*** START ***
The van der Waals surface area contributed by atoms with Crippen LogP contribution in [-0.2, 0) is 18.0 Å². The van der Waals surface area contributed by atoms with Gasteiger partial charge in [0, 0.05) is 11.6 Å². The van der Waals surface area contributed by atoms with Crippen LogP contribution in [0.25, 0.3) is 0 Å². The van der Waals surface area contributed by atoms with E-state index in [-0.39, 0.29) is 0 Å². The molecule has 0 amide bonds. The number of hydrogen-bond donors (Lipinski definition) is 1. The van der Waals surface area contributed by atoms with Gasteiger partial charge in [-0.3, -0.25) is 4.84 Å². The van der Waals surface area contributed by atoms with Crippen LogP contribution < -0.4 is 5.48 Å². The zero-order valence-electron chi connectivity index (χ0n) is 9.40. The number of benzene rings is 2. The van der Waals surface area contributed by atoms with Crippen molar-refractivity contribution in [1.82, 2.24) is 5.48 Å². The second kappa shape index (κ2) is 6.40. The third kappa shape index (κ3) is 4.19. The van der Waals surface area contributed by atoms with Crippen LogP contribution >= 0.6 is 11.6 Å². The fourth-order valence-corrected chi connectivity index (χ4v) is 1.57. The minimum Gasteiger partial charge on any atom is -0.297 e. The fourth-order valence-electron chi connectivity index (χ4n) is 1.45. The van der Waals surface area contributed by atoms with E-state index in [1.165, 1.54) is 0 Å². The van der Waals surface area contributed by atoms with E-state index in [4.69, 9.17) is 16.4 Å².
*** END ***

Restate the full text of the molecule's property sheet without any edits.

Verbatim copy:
The van der Waals surface area contributed by atoms with Crippen LogP contribution in [-0.2, 0) is 18.0 Å². The van der Waals surface area contributed by atoms with Gasteiger partial charge in [0, 0.05) is 11.6 Å². The van der Waals surface area contributed by atoms with Crippen LogP contribution in [0.25, 0.3) is 0 Å². The van der Waals surface area contributed by atoms with E-state index in [-0.39, 0.29) is 0 Å². The molecule has 0 amide bonds. The number of hydrogen-bond donors (Lipinski definition) is 1. The van der Waals surface area contributed by atoms with Gasteiger partial charge in [-0.3, -0.25) is 4.84 Å². The van der Waals surface area contributed by atoms with Crippen LogP contribution < -0.4 is 5.48 Å². The zero-order valence-electron chi connectivity index (χ0n) is 9.40. The number of benzene rings is 2. The van der Waals surface area contributed by atoms with Crippen molar-refractivity contribution in [1.82, 2.24) is 5.48 Å². The second kappa shape index (κ2) is 6.40. The third kappa shape index (κ3) is 4.19. The van der Waals surface area contributed by atoms with Crippen LogP contribution >= 0.6 is 11.6 Å². The fourth-order valence-corrected chi connectivity index (χ4v) is 1.57. The minimum Gasteiger partial charge on any atom is -0.297 e. The fourth-order valence-electron chi connectivity index (χ4n) is 1.45. The van der Waals surface area contributed by atoms with E-state index in [1.165, 1.54) is 0 Å². The van der Waals surface area contributed by atoms with E-state index in [4.69, 9.17) is 16.4 Å².